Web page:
Francis Marion Crawford, ca. 1904

In December 1882, he produced his first novel, Mr Isaacs, a sketch of modern Anglo-Indian life mingled with a touch of Oriental mystery. It had an immediate success, and Dr Claudius (1883) followed promptly. In May 1883, he returned to Italy, where he made his permanent home. He lived at the historic Hotel Cocumella in Sorrento during 1885 and settled permanently in Sant’Agnello, where in the fall he bought the Villa Renzi that became Villa Crawford. More than half his novels are set in Italy. He wrote three long historical studies of Italy and was well advanced with a history of Rome in the Middle Ages when he died. This may explain why Marion Crawford’s books stand apart from any distinctively American current in literature.

Year by year Crawford published a number of successful novels. However his 1896 novel Adam Johnstone’s Son was thought by the late nineteenth century English novelist George Gissing to be “rubbish”. Late in the 1890s, Crawford began to write his historical works. These are: Ave Roma Immortalis (1898), Rulers of the South (1900) renamed Southern Italy and Sicily and The Rulers of the South in 1905 for the American market, and Gleanings from Venetian History (1905) with the American title Salvae Venetia, reissued in 1909 as Venice; the Place and the People. In these, his intimate knowledge of local Italian history combines with the romanticist’s imaginative faculty to excellent effect. His shorter book Constantinople (1895) belongs to this category.

After most of his fictional works had been published, most came to think he was a gifted narrator; and his books of fiction, full of historic vitality and dramatic characterization, became widely popular among readers to whom the realism of problems or the eccentricities of subjective analysis were repellent. In The Novel: What It Is (1893), he defended his literary approach, self-conceived as a combination of romanticism and realism, defining the art form in terms of its marketplace and audience. The novel, he wrote, is “a marketable commodity” and “intellectual artistic luxury” (8, 9) that “must amuse, indeed, but should amuse reasonably, from an intellectual point of view. . . . Its intention is to amuse and please, and certainly not to teach and preach; but in order to amuse well it must be a finely-balanced creation. . . .” (82).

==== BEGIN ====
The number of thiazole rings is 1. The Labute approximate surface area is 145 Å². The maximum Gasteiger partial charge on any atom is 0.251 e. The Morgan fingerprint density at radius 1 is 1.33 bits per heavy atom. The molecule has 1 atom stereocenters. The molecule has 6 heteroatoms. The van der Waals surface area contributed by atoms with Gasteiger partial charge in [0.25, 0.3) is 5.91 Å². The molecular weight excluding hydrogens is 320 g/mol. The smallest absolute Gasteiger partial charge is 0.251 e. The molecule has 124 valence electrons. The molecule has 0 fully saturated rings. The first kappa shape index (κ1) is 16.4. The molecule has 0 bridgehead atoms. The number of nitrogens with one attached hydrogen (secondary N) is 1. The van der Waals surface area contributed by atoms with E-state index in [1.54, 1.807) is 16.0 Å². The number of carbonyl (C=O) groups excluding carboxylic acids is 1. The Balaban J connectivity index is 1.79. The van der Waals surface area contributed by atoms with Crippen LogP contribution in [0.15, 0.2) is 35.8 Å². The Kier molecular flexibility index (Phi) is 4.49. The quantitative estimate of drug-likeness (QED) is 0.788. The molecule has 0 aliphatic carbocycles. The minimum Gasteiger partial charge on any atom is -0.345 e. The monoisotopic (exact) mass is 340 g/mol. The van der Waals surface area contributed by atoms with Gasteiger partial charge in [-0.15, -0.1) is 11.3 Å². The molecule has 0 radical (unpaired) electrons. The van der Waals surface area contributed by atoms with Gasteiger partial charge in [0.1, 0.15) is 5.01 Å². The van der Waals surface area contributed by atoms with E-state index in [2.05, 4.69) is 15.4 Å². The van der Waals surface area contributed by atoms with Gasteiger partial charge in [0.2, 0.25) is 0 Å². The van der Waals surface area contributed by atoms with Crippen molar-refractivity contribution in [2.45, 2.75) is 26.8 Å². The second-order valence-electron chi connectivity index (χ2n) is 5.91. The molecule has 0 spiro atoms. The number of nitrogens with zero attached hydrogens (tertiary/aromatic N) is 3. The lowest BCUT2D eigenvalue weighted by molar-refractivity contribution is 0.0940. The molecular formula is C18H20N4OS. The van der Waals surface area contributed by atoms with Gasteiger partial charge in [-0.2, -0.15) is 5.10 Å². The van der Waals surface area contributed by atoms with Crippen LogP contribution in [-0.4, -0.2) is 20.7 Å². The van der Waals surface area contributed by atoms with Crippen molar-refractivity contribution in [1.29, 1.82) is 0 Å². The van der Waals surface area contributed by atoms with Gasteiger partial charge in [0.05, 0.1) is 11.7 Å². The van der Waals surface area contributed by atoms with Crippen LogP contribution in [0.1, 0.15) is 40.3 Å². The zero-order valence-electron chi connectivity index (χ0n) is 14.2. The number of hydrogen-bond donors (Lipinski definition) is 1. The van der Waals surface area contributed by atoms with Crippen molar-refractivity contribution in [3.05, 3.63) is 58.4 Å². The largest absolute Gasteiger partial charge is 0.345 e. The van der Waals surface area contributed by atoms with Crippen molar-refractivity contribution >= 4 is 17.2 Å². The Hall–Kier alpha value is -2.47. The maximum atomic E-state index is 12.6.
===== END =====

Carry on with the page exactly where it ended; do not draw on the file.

The Saracinesca series is perhaps known to be his best work, with the third in the series, Don Orsino (1892) set against the background of a real estate bubble, told with effective concision. The second volume is Sant’ Ilario [Hilary] (1889). A fourth book in the series, Corleone (1897), was the first major treatment of the Mafia in literature, and used the now-familiar but then-original device of a priest unable to testify to a crime because of the Seal of the Confessional; the novel is not one of his major works, having failed to live up to the standard set by the books earlier in the series. Crawford ended Rulers of the South (1900) with a chapter about the Sicilian Mafia.